“Sharks kind of get a bad rap … People are scared of them, they think sharks are going to harm them. But people cause a lot more harm to sharks” through overfishing and pollution, he said. “We shouldn’t be fearing sharks, we should be revering them. [We said], ‘Let’s find a way to connect people to sharks.’ The rides becomes a delivery of the message.”

The coaster will launch from a plaza called Shark Wreck Reef that will tie together the park’s existing shark-related elements and some new ones — shops, a shark sculpture made of beach trash, images of sharks etched into the concrete, educational kiosks, and a mural and merchandise by Guy Harvey, marine artist and conservationist.

For SeaWorld, which recently ended its whale breeding program and moved to phase out its theatrical shows starring killer whales after years of intense criticism for holding whales in captivity, it was important to emphasize the park’s connection to animal rescue and conservation programs. Visitors to Shark Wreck Reef will learn about the approximately 450 species in the world and about how as many as 100 million sharks — including mako — are killed each year to make shark fin soup.

As the vision of the coaster evolved, SeaWorld brought in more specialists — industrial designers, lighting and audio people, show systems experts. Finally, when SeaWorld had a rough design of its new coaster, it hired Bolliger & Mabillard to fine-tune and build it.

SeaWorld Parks & Entertainment, parent company of three SeaWorld and two Busch Gardens parks, has been working with Bolliger & Mabillard since the early 1990s. Apollo’s Chariot, the first hyper coaster for either the Swiss firm or SeaWorld Entertainment, opened at Busch Gardens Williamsburg in 1999. “Their rides are notably smooth, super smooth,” Denninger said.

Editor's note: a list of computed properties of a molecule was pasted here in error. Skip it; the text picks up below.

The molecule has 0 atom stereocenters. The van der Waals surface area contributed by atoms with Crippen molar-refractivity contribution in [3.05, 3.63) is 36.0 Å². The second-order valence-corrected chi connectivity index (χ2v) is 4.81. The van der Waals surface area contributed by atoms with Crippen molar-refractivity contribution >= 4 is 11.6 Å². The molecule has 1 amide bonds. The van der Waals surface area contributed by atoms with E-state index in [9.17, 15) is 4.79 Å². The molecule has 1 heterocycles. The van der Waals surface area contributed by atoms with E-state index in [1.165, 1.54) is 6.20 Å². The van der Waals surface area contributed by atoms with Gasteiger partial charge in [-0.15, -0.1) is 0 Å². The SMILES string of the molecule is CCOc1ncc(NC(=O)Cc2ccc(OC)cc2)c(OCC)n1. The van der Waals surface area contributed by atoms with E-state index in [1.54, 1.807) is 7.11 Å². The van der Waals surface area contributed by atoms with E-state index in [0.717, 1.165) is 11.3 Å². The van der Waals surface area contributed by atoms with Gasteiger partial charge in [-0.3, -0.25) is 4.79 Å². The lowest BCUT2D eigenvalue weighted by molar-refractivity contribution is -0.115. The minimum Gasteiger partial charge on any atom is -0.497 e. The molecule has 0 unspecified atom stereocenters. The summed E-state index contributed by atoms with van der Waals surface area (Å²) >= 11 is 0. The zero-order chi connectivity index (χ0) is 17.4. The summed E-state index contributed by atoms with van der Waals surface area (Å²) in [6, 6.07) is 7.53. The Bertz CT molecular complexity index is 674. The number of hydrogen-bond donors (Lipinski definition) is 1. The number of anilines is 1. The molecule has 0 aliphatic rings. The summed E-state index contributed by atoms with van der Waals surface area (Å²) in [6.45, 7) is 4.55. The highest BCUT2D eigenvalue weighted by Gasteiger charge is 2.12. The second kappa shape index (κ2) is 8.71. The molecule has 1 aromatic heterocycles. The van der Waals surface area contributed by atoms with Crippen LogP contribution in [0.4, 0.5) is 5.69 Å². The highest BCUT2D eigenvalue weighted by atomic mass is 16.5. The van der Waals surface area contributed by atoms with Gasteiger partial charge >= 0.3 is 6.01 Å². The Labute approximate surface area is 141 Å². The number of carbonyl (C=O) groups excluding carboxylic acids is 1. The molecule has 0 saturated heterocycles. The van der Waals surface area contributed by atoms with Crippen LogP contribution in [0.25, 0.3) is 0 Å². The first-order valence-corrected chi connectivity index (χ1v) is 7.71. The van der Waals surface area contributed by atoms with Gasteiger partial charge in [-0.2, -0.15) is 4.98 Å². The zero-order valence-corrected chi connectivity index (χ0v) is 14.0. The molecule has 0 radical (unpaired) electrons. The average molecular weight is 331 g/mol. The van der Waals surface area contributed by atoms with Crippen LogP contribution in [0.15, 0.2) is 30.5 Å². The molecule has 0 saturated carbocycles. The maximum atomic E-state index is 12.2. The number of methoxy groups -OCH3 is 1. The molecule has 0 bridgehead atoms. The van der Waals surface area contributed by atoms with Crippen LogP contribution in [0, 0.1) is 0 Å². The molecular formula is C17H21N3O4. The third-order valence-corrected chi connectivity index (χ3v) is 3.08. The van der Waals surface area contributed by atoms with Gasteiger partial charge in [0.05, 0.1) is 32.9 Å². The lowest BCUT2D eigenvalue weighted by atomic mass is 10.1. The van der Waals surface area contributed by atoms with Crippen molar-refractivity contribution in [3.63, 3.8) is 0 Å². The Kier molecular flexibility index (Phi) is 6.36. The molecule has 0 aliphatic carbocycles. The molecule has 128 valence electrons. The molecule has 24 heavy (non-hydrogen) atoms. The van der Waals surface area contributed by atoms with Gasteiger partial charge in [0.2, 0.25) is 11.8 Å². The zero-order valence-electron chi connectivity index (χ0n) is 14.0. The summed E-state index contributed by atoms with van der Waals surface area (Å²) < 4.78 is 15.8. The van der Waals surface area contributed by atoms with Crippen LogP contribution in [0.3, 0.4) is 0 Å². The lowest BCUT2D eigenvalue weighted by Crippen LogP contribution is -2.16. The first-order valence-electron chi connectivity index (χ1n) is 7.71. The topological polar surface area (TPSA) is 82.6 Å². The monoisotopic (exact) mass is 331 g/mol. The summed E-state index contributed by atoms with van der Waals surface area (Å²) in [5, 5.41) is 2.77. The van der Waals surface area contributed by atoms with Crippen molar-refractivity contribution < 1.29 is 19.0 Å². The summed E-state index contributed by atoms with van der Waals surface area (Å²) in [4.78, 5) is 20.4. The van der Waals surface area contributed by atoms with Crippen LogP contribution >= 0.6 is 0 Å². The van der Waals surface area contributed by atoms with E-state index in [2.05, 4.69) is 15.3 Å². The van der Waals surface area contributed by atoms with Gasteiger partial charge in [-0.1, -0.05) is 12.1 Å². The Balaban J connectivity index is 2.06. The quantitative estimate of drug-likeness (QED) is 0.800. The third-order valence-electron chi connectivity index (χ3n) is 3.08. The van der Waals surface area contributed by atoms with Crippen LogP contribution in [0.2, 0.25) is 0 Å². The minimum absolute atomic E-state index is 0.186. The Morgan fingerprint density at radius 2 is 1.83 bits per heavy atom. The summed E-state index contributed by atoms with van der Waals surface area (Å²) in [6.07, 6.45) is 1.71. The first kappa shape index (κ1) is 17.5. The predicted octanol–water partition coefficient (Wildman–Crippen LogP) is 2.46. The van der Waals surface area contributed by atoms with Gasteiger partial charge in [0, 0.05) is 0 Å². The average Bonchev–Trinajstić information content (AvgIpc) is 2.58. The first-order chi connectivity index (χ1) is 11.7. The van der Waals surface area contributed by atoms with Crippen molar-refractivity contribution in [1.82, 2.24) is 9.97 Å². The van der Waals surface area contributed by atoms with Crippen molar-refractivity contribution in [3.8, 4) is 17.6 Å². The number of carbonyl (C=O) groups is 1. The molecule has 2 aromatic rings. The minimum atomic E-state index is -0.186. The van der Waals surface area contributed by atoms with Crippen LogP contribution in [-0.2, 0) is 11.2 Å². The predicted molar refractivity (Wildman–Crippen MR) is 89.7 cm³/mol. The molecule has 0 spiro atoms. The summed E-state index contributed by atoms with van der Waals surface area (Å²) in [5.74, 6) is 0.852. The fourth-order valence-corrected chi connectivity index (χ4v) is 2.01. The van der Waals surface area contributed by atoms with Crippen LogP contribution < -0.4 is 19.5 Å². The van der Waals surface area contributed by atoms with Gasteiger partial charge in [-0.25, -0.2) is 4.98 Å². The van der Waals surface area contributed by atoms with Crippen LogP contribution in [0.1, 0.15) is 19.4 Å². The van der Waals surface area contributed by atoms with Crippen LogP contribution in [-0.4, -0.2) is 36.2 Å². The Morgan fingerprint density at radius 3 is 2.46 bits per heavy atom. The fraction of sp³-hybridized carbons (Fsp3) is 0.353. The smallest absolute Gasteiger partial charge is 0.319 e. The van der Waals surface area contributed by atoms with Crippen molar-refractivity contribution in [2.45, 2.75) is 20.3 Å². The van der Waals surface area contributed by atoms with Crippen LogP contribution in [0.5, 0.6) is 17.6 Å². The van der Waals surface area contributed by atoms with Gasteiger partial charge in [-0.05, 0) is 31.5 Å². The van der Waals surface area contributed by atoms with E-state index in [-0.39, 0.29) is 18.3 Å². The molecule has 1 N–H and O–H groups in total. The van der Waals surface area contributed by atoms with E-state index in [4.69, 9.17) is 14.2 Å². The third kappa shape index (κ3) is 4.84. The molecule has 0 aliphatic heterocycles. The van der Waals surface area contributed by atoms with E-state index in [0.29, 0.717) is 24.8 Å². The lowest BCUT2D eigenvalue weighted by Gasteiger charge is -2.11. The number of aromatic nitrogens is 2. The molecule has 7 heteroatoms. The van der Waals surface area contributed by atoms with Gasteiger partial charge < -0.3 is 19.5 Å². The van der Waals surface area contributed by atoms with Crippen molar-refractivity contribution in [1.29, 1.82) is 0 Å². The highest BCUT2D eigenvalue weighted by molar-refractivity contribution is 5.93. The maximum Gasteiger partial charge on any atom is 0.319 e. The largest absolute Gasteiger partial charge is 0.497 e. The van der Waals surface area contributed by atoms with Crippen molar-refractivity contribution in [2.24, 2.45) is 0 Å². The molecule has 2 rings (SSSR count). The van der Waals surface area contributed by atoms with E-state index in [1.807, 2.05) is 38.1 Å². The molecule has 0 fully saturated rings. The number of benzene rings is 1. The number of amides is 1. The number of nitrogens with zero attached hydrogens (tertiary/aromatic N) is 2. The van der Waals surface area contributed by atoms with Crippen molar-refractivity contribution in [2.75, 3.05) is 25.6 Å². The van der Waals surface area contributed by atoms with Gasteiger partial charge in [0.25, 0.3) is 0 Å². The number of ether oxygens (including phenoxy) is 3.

“When we do these projects, it’s very collaborative,” he said. “We know what our guests want; they know what their technology can provide. We end up in a much better place than either one of us could have gotten by ourselves.”

Last August, the first pieces of the roller coaster began arriving on flatbed trucks from the Clermont Steel Fabricators plant in Batavia, Ohio, almost 1,000 miles from Orlando. Most of Mako’s track is outside the public part of the park, and as it was being assembled, little evidence of the coaster was visible to guests — except from Kraken, whose end is near Mako’s beginning.

In the meantime, the cars — the sleek lead cars inspired by the physiology of the mako shark, with five gills on each side — were being manufactured in Switzerland by Bolliger & Mabillard.

In March, the final, 12,500-pound piece of track was lifted into place, topped with a waving American flag. By mid-April, the cars had been loaded onto the track and testing had begun.

Mako launches from the back of the shipwreck building, designed so riders have a shark’s underwater point of view. The track runs out to International Drive, then turns and runs along it on the park’s eastern edge. It’s a simple out-and-back ride, with a bulbous turn called a hammerhead at the turnaround point, and a horseshoe turn near the end of the ride, where the coaster roars over the plaza and SeaWorld’s central lake.

“Mako will provide a great sense of height when guests reach the top of the 200-foot-tall lift and the top of each successive [hill] with a fantastic view,” Sophie Bolliger, head of marketing for Bolliger & Mabillard, wrote in answer to questions from the Miami Herald. It also will provide a great sense of speed, airtime and “two majestic curved elements: the horseshoe and hammerhead … with overbanked curves where guests will be inclined to approximately 118 degrees and 110 degrees,” she wrote.

The day after testing of Mako had begun, Denninger and his team watched it run, and he reported in a phone interview: “It’s beautiful to watch, it’s sleek and smooth. The first drop is perfect … the ride vehicle is so sleek and beautiful, it looks like a mako.”

It’s an exciting time for the SeaWorld crew, seeing the thrill ride they brainstormed evolve from sketches to a screaming, plunging, first-in-Florida hyper coaster.

“We’re very passionate about what we do,” Denninger said. “There’s nothing like standing there when the ride is open. You see people stopping and looking at something you developed. It’s very gratifying.”